(with Ryan D. Enos)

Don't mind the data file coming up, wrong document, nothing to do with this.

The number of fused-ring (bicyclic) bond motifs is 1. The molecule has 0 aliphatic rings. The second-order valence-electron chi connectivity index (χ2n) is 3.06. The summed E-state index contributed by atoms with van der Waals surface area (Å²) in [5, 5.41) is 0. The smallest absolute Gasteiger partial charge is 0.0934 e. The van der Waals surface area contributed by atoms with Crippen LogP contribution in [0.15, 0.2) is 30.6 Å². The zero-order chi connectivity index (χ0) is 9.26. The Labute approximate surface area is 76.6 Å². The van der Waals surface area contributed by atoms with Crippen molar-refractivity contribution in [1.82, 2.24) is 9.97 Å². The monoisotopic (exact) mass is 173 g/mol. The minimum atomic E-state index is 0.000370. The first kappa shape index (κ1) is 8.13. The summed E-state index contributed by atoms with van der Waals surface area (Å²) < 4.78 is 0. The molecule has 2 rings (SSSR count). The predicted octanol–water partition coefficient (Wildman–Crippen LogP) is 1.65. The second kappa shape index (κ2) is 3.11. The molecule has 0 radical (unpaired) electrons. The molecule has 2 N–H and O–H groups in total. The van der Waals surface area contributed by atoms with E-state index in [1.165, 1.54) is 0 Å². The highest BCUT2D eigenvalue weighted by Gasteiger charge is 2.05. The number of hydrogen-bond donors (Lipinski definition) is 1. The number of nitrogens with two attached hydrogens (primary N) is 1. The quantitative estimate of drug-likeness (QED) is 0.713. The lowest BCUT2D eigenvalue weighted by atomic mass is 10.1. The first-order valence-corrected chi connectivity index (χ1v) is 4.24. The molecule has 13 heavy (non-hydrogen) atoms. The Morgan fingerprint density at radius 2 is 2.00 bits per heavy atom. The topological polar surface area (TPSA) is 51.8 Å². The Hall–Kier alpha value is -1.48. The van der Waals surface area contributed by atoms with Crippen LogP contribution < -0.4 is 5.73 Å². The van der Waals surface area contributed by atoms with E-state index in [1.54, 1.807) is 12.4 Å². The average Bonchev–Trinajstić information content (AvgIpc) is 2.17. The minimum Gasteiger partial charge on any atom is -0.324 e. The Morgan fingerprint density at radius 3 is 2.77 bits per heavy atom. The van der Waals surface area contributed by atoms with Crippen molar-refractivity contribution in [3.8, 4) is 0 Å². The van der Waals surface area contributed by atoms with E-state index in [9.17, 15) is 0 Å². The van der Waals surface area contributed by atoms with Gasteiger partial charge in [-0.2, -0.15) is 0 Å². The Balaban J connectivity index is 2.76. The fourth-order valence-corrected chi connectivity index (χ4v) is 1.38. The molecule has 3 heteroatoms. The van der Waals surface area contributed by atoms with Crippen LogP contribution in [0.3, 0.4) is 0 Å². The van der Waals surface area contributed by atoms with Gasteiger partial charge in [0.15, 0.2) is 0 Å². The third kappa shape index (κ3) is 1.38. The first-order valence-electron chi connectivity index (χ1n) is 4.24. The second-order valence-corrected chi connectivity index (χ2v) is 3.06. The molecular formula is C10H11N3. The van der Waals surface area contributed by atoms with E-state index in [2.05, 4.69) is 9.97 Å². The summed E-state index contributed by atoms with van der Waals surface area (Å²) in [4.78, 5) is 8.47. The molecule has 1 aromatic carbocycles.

The study of intergroup attitudes is a central topic across the social sciences. While there is little doubt about the importance of intergroup attitudes in shaping behavior, both the psychological underpinnings of these attitudes and the tools used to measure them remain contentious. Modern racism scales, which are the most common way to measure anti-Black prejudice in political science, were created in response to a shift in the attitudes of white Americans toward African Americans, and reflect a mix of social conservatism and anti-Black affect. Using experiments, we offer evidence that modern racism scales measure attitudes toward any group, rather than African Americans alone. In the spirit of the original motivation behind modern racism scales, which were created to capture changing public opinion about race, we suggest this property of modern racism may reflect a change in how stereotypes about low workethic are applied across groups and that the target of resentment for white Americans, especially for political conservatives, has broadened beyond African Americans. Our results suggest that modern racism scales reflect a general set of attitudes about fairness and that new instruments may be needed to measure group-specific prejudice.
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